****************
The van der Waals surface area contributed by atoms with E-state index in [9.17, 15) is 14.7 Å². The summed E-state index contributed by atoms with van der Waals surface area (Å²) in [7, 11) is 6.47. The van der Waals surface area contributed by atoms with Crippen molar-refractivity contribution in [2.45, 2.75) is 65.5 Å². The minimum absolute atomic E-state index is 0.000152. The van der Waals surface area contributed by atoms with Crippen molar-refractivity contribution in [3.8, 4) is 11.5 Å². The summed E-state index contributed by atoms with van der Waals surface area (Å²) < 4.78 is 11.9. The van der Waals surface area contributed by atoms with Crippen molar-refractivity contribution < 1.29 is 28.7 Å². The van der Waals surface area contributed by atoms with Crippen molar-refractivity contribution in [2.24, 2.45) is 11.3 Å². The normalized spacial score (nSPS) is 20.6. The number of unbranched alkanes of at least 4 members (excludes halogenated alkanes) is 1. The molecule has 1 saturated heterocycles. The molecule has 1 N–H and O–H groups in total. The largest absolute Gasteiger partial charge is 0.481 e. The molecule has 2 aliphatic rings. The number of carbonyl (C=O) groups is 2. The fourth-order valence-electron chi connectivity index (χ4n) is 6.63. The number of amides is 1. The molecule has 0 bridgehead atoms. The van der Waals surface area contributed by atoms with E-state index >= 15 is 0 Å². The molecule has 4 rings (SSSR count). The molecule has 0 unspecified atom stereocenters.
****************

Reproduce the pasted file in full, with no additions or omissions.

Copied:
The van der Waals surface area contributed by atoms with E-state index in [9.17, 15) is 14.7 Å². The summed E-state index contributed by atoms with van der Waals surface area (Å²) in [7, 11) is 6.47. The van der Waals surface area contributed by atoms with Crippen molar-refractivity contribution in [2.45, 2.75) is 65.5 Å². The minimum absolute atomic E-state index is 0.000152. The van der Waals surface area contributed by atoms with Crippen molar-refractivity contribution in [3.8, 4) is 11.5 Å². The summed E-state index contributed by atoms with van der Waals surface area (Å²) < 4.78 is 11.9. The van der Waals surface area contributed by atoms with Crippen molar-refractivity contribution < 1.29 is 28.7 Å². The van der Waals surface area contributed by atoms with Crippen molar-refractivity contribution in [2.24, 2.45) is 11.3 Å². The normalized spacial score (nSPS) is 20.6. The number of unbranched alkanes of at least 4 members (excludes halogenated alkanes) is 1. The molecule has 1 saturated heterocycles. The molecule has 1 N–H and O–H groups in total. The largest absolute Gasteiger partial charge is 0.481 e. The molecule has 2 aliphatic rings. The number of carbonyl (C=O) groups is 2. The fourth-order valence-electron chi connectivity index (χ4n) is 6.63. The number of amides is 1. The molecule has 0 bridgehead atoms. The van der Waals surface area contributed by atoms with E-state index >= 15 is 0 Å². The molecule has 4 rings (SSSR count). The molecule has 0 unspecified atom stereocenters.